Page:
Research: Most Parents Don’t Recognize UK Universities’ Role in AddressingClimate Change

United Kingdom Europe Higher Education News by Erudera News Apr 30, 2022

United Kingdom – Big Ben

Only four in ten parents of 16-18 year-olds believe that universities in the United Kingdom are equipping students with knowledge about climate change, new research conducted by Opinium Research on behalf of Universities UK has revealed.

Despite the fact that almost every university has published a sustainability strategy, according to the research, less than half of parents recognize that institutions are researching solutions to climate change, with only 24 percent believing that universities let the public know about their efforts, Erudera reports.

In a media release, Universities UK mentioned that the research comes as the country’s universities launch a new campaign supported by the actor and environmentalist Lily Cole, reiterating their commitment to addressing climate issues by finding solutions, working with local communities as well as equipping students with the necessary knowledge.

“I’m happy to support this campaign and all the work that universities are already doing – together we can make a real difference,” Minister of State for Higher and Further Education Michelle Donelan said.

According to the findings, some 64 percent of parents believe that university can equip their child with knowledge so the latter can help in making the world a better place, while 70 percent said that a university degree is crucial for those considering a career in climate change.

“And given the opportunity, more than one in three UK adults (37%) would consider higher education as a route to upskilling to realign their career with efforts to combat the climate emergency,” the press release reads.

Environmentalist Lily Cole said that universities in the United Kingdom have an important role in addressing issues related to climate by educating the next generation of climate activists and conducting research and innovation on a global scale.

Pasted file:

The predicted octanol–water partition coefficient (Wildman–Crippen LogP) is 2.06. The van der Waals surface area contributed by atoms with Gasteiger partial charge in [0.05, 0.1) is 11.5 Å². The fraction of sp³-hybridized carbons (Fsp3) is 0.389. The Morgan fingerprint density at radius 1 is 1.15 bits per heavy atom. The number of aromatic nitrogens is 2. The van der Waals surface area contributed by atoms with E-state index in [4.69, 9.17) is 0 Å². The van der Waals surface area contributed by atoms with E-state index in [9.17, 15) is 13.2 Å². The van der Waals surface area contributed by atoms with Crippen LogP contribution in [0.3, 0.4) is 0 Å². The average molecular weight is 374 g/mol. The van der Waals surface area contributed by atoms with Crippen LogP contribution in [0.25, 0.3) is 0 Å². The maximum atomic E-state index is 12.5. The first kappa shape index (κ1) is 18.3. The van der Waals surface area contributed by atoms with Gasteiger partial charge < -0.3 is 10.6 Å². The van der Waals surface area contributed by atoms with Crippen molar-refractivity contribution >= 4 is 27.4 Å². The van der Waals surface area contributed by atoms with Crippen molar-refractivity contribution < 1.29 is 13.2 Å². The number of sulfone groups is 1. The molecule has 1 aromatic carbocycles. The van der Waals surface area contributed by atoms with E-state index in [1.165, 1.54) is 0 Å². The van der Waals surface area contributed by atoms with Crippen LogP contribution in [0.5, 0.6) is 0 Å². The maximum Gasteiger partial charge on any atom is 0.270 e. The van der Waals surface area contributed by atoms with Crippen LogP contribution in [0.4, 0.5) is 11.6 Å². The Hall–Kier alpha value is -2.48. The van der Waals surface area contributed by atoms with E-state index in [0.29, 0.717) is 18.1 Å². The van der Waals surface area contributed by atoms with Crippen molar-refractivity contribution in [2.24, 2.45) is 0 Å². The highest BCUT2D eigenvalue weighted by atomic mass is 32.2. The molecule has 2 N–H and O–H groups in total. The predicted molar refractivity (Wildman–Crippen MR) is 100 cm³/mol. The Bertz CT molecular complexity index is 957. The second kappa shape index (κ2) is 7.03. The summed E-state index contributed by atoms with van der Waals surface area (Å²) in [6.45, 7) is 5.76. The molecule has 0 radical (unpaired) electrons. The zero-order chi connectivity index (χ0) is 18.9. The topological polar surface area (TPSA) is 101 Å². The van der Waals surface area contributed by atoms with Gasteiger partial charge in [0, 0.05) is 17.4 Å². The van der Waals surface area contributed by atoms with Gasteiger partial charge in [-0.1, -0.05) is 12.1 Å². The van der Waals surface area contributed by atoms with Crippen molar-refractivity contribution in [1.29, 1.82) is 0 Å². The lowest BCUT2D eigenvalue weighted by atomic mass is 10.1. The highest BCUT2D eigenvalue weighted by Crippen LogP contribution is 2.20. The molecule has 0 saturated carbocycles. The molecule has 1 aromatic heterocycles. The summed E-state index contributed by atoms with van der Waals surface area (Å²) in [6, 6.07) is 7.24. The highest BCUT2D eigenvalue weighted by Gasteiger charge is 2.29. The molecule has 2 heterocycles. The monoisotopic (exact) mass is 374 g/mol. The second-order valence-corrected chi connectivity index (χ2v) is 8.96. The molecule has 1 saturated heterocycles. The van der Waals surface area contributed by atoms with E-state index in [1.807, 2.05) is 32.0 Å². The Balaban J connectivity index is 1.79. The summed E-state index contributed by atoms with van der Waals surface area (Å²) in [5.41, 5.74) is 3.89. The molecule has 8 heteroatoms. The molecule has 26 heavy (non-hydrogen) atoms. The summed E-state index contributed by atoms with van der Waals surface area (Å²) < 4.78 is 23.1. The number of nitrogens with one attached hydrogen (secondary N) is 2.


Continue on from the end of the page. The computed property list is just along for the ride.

“I’m proud to support this campaign and by association the ground-breaking work being delivered by our universities. They give me hope that together we can make the changes necessary to secure a sustainable future for generations to come,” Cole added.

The research, which was conducted between March 11 and 18, 2022, involved 2,000 UK adults and 2,000 parents of 16-18-year-olds. Other findings published by UK Universities include:

  • 46 percent of adults want to be equipped with green skills in order to be able to contribute to tackling climate change
  • 41 percent are considering or would consider upskilling themselves in how to create sustainability into their current jobs
  • 37 percent are considering or would consider enrolling on a university course to gain more knowledge about climate change
  • 36 percent are considering or would consider taking on a professional qualification in sustainability
  • 58 percent of parents are concerned that future generations will lack the knowledge to deal with climate change  
  • 61 percent of parents would like to see universities doing more on researching solutions to climate change
  • 59 percent would like to universities collaborate with schools and local communities more
  • 78 percent of parents think universities have an impact in addressing climate change, although they were ranked lowest for impact

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